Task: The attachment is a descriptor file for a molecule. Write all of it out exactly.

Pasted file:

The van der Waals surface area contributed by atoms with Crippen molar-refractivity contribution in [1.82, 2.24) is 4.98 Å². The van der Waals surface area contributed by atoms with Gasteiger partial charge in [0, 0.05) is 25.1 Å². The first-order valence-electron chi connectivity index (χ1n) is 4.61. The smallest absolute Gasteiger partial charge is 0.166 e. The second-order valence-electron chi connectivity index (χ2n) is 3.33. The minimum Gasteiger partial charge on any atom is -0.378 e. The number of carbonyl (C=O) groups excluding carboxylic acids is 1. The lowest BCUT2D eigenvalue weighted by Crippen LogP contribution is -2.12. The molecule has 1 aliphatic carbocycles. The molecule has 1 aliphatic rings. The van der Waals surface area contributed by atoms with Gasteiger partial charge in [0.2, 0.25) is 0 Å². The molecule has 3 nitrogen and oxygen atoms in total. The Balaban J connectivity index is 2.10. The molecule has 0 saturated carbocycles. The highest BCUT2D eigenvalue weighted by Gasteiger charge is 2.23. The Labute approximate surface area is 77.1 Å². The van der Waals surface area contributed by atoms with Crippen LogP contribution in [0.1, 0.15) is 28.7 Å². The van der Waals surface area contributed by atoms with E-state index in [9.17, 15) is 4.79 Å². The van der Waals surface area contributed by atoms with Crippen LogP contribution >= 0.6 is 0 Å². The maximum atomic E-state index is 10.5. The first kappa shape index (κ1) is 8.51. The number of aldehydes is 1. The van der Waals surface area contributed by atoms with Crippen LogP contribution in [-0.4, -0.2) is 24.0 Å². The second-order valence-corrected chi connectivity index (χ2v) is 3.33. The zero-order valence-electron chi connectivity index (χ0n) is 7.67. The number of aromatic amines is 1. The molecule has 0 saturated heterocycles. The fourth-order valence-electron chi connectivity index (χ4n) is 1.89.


The van der Waals surface area contributed by atoms with Crippen molar-refractivity contribution in [1.82, 2.24) is 4.98 Å². The van der Waals surface area contributed by atoms with Gasteiger partial charge in [0, 0.05) is 25.1 Å². The first-order valence-electron chi connectivity index (χ1n) is 4.61. The smallest absolute Gasteiger partial charge is 0.166 e. The second-order valence-electron chi connectivity index (χ2n) is 3.33. The minimum Gasteiger partial charge on any atom is -0.378 e. The number of carbonyl (C=O) groups excluding carboxylic acids is 1. The lowest BCUT2D eigenvalue weighted by Crippen LogP contribution is -2.12. The molecule has 1 aliphatic carbocycles. The molecule has 1 aliphatic rings. The van der Waals surface area contributed by atoms with Gasteiger partial charge in [0.2, 0.25) is 0 Å². The molecule has 3 nitrogen and oxygen atoms in total. The Balaban J connectivity index is 2.10. The molecule has 0 saturated carbocycles. The highest BCUT2D eigenvalue weighted by Gasteiger charge is 2.23. The Labute approximate surface area is 77.1 Å². The van der Waals surface area contributed by atoms with Crippen LogP contribution in [0.1, 0.15) is 28.7 Å². The van der Waals surface area contributed by atoms with E-state index in [9.17, 15) is 4.79 Å². The van der Waals surface area contributed by atoms with Crippen LogP contribution >= 0.6 is 0 Å². The maximum atomic E-state index is 10.5. The first kappa shape index (κ1) is 8.51. The number of aldehydes is 1. The van der Waals surface area contributed by atoms with Crippen LogP contribution in [-0.4, -0.2) is 24.0 Å². The second-order valence-corrected chi connectivity index (χ2v) is 3.33. The zero-order valence-electron chi connectivity index (χ0n) is 7.67. The number of aromatic amines is 1. The molecule has 0 saturated heterocycles. The fourth-order valence-electron chi connectivity index (χ4n) is 1.89.